This paper explores the underlying causes of South Africa’s relatively poor broadband penetration despite Government’s acknowledgment of its centrality to a modern economy and information society. South Africa’s broadband policy has emerged from two apparently contradictory policy approaches. Until these are resolved, the sector will remain inert between two strategies, unable to move forward on either. On the one hand, broadband has evolved within the context of “managed liberalisation”, a local adaptation of the international telecommunications reform model. This has created a market structured around a number of vertically integrated operators, fixed and mobile, whose services have evolved to offer broadband. The latest phase of this model is expressed in the Electronic Communications Act which came into force in 2006 and reforms the regulatory and licensing framework to address the challenges of convergence. Within this context, broadband uptake has been relatively poor and costs of ADSL and mobile HSDPA services remain high as a result of limited competition and ineffective regulation. This has prompted Government to adopt another strategy, in parallel with its current reform process. It has initiated a fully stateowned broadband operator, which is also expected to address the high cost of international cable bandwidth currently provided exclusively by the incumbent. This paper examines the underlying reasons for the development of these two potentially contradictory processes and their institutional arrangements to assess the implications for the achievement of national policy objectives on broadband extension.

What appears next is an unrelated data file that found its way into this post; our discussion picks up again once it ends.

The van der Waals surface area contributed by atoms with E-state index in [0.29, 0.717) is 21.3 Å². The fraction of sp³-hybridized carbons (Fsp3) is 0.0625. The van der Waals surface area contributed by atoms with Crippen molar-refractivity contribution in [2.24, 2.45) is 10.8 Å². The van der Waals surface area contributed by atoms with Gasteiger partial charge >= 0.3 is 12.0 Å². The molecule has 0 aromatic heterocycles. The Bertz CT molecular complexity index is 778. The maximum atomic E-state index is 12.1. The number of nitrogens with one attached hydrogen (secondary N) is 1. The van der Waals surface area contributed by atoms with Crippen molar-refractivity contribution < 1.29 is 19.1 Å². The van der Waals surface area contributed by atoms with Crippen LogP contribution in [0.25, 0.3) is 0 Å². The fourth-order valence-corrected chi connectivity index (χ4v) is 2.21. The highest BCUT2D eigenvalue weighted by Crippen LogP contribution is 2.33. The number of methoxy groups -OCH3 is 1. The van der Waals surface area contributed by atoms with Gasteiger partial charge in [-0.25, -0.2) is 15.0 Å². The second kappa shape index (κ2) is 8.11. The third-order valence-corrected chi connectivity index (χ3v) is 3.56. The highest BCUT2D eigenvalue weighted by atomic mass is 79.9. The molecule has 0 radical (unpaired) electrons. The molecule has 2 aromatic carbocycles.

Gillwald, A. Between Two Stools: Broadband Policy in South Africa. African Journal of Information and Communication (2007) No.8 53-77